“Women are machines for suffering,” Picasso told his mistress Françoise Gilot in 1943. Indeed, as they embarked on their nine-year affair, the 61-year-old artist warned the 21-year-old student: “For me there are only two kinds of women, goddesses and doormats”.
There were seven the most important women in Picasso’s life, two killed themselves and two went mad. Another died of natural causes only four years into their relationship. Yet while Picasso had affairs with dozens, perhaps hundreds of women, and was true to none of them – except possibly the last – each of these seven women shine out as a crucial catalyst in his development as an artist. Each stands for a different period in his career, representing a complementary or opposing ideal that inspired the evolution of a new visual language.
Fernande Olivier, “Woman with pears” (1909)
Artist model Fernande Olivier (1881-1966) was Picasso’s first long term relation and subject of many of Picasso’s Rose Period paintings (1905-07). Picasso met her after settling in Paris in 1904. Although Fernande was married, she stayed with Picasso for 7 years. Fernande modeled for other artists between 1900 and 1905 after which she moved in with “the Spanish artist”, Picasso, who then prevented her from modeling for others. Fernande’s having published selections from the memoirs of her life with Picasso infuriated the artist but eventually, at age 70, Picasso paid the ailing and bedridden Fernande a small pension. The full memoir was not published until 1988, “Loving Picasso”. In early 2004 the National Gallery in Washington, D.C. had an exhibition of 60 portraits of Fernande that Picasso painted in a few months of 1909.
Marcelle Humbert (Eva Gouel), “Woman in an armchair” (1913)
Fernande left Picasso in 1912, months after Picasso took an interest in Marcelle Humbert, known as Eva Gouel (1885-1915). Picasso was devastated by her early death due to tuberculosis or cancer in 1915. Picasso professed his love to Eva by painting “I Love Eva” in some of his paintings. Still, during Eva’s sickness Picasso managed a relationship with Gaby Lespinasse. (Picasso’s father died in May, 1913 at the time that Eva moved in with him.)
Olga Khokhlova, “Bust of a woman” (1929)
In 1917 ballerina Olga Khokhlova (1891-1955) met Picasso while the artist was designing the ballet “Parade” in Rome, to be performed by the Ballet Russe. They married in the Russian Orthodox church in Paris in 1918 and lived a life of conflict. She was of high society and enjoyed formal events while Picasso was more bohemian in his interests and pursuits. Their son Paulo (Paul) was born in 1921 (and died in 1975), influencing Picasso’s imagery to turn to mother and child themes. Paul’s three children are Pablito (1949-1973), Marina (born in 1951), and Bernard (1959). Some of the Picassos in this Saper Galleries exhibition are from Marina and Bernard’s personal Picasso collection.
Marie-Thérèse Walter, “Naked Woman Lying Down” (1932)
In 1927 Picasso met Marie-Thérèse Walter (1909-1977), a 17 year old who Picasso then lived with in a flat across the street from his marital home (while still married to Olga). Marie-Thérèse and Picasso had a daughter, Maya (Maria de la Concepcion) on October 5, 1935. (Picasso and Olga later separated although they remained married so Olga would not receive half of Picasso’s wealth — until she died in 1955. ) Picasso’s relation with Marie was kept from Olga until Olga was told of Marie’s pregnancy. Marie understandably became jealous when Picasso started to fall in love with Dora Maar in 1936, a year after Maya was born. It was Marie-Thérèse who was the inspiration for many of Picasso’s famous Vollard Suite etchings. Marie-Thérèse died by hanging herself in 1977, four years after Picasso died. Maya’s son, Olivier Widmaier wrote “Picasso: The Real Family Story” about his artist grandfather, in 2004.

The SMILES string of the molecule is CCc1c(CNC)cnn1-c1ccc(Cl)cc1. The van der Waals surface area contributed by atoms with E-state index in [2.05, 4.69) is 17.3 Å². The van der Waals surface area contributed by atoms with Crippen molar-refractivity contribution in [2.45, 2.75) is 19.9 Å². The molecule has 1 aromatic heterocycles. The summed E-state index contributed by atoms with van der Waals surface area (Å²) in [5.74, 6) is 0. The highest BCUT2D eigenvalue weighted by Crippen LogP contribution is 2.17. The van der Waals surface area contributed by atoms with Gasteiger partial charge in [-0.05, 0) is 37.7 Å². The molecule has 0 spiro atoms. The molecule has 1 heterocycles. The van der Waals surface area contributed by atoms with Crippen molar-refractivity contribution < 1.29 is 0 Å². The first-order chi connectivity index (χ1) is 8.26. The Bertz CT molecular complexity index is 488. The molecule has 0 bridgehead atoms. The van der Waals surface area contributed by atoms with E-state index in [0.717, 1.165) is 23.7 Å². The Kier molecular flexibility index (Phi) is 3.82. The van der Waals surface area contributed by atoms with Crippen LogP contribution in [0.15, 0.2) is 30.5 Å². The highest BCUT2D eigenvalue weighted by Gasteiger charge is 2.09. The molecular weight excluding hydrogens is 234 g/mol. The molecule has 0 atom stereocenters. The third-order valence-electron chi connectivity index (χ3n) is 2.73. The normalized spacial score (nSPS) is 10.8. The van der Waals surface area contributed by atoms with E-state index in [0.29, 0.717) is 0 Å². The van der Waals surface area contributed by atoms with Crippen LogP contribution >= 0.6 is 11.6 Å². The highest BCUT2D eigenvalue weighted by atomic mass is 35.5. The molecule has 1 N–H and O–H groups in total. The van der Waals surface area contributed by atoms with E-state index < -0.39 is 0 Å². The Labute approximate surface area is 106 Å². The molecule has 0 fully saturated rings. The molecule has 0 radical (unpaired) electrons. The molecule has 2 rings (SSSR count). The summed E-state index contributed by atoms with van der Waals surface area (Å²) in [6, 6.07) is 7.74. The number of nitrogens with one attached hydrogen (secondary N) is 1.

Dora Maar, “Dora Maar with cat” (1941)
In 1936 54-year old Picasso met Yugoslavian Dora Maar (1907 -1997), the photographer who documented Picasso’s painting of Guernica, the 1937 painting of Picasso’s depiction of the German’s having bombed the Basque city of Guernica, Spain during the Spanish Civil War. She became Picasso’s constant companion and lover from 1936 through April, 1944. Maar went back to painting and exhibited in Paris soon after Picasso left her for Françoise. Picasso referred to Dora as his “private muse”. In later years she became a recluse, dying poor and alone.
Françoise Gilot, “Woman-Flower” (1946)
In 1943 Picasso (age 62) then kept company with young art student Françoise Gilot (born in 1921). Their two children were Claude (1947) andPaloma (1949) who was named for the dove of peace that Picasso painted in support of the peace movement post World War II. Gilot, frustrated with Picasso’s relationships with other woman and his abusive nature left him in 1953. Gilot’s book “Life with Picasso” was published 11 years after their separation. In 1970 she married American physician-researcher Jonas Salk (who later died in 1995).
Jacqueline Roque, “Jacqueline with Flowers” (1954)
Dejected and alone, in 1953 Picasso met Jacqueline Roque (1926 -1986) at the Madoura Pottery where Picasso created his ceramics. In 1961 (when Picasso was 79) she became his second wife. Picasso created more works of art based on Jacqueline than any of his other loves, in one year painting over 70 portraits of her.
When Picasso died on April 8, 1973, Jacqueline, who had been with Picasso for 20 years, prevented Picasso’s children Claude and Paloma from attending his funeral. Jacqueline died from shooting herself in 1986.
Images © Picasso